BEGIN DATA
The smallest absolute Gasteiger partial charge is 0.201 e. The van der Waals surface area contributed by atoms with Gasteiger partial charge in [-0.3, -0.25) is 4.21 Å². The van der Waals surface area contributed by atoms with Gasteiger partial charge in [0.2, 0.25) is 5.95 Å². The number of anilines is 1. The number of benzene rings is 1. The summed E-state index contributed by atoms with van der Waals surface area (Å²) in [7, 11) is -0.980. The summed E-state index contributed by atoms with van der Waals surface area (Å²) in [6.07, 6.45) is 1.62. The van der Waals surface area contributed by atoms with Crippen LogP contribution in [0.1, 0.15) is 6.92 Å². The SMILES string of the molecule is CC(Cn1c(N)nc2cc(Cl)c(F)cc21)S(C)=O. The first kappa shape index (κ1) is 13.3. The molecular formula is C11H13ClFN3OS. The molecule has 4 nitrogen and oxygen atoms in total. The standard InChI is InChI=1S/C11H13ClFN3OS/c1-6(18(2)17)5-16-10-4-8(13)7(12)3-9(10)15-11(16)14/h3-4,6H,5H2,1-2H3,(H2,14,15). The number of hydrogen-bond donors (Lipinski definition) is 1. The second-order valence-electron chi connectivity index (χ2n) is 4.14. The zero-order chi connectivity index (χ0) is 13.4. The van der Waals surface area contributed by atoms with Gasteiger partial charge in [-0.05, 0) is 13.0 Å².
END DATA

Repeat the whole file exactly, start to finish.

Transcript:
The smallest absolute Gasteiger partial charge is 0.201 e. The van der Waals surface area contributed by atoms with Gasteiger partial charge in [-0.3, -0.25) is 4.21 Å². The van der Waals surface area contributed by atoms with Gasteiger partial charge in [0.2, 0.25) is 5.95 Å². The number of anilines is 1. The number of benzene rings is 1. The summed E-state index contributed by atoms with van der Waals surface area (Å²) in [7, 11) is -0.980. The summed E-state index contributed by atoms with van der Waals surface area (Å²) in [6.07, 6.45) is 1.62. The van der Waals surface area contributed by atoms with Crippen LogP contribution in [0.1, 0.15) is 6.92 Å². The SMILES string of the molecule is CC(Cn1c(N)nc2cc(Cl)c(F)cc21)S(C)=O. The first kappa shape index (κ1) is 13.3. The molecular formula is C11H13ClFN3OS. The molecule has 4 nitrogen and oxygen atoms in total. The standard InChI is InChI=1S/C11H13ClFN3OS/c1-6(18(2)17)5-16-10-4-8(13)7(12)3-9(10)15-11(16)14/h3-4,6H,5H2,1-2H3,(H2,14,15). The number of hydrogen-bond donors (Lipinski definition) is 1. The second-order valence-electron chi connectivity index (χ2n) is 4.14. The zero-order chi connectivity index (χ0) is 13.4. The van der Waals surface area contributed by atoms with Gasteiger partial charge in [-0.05, 0) is 13.0 Å².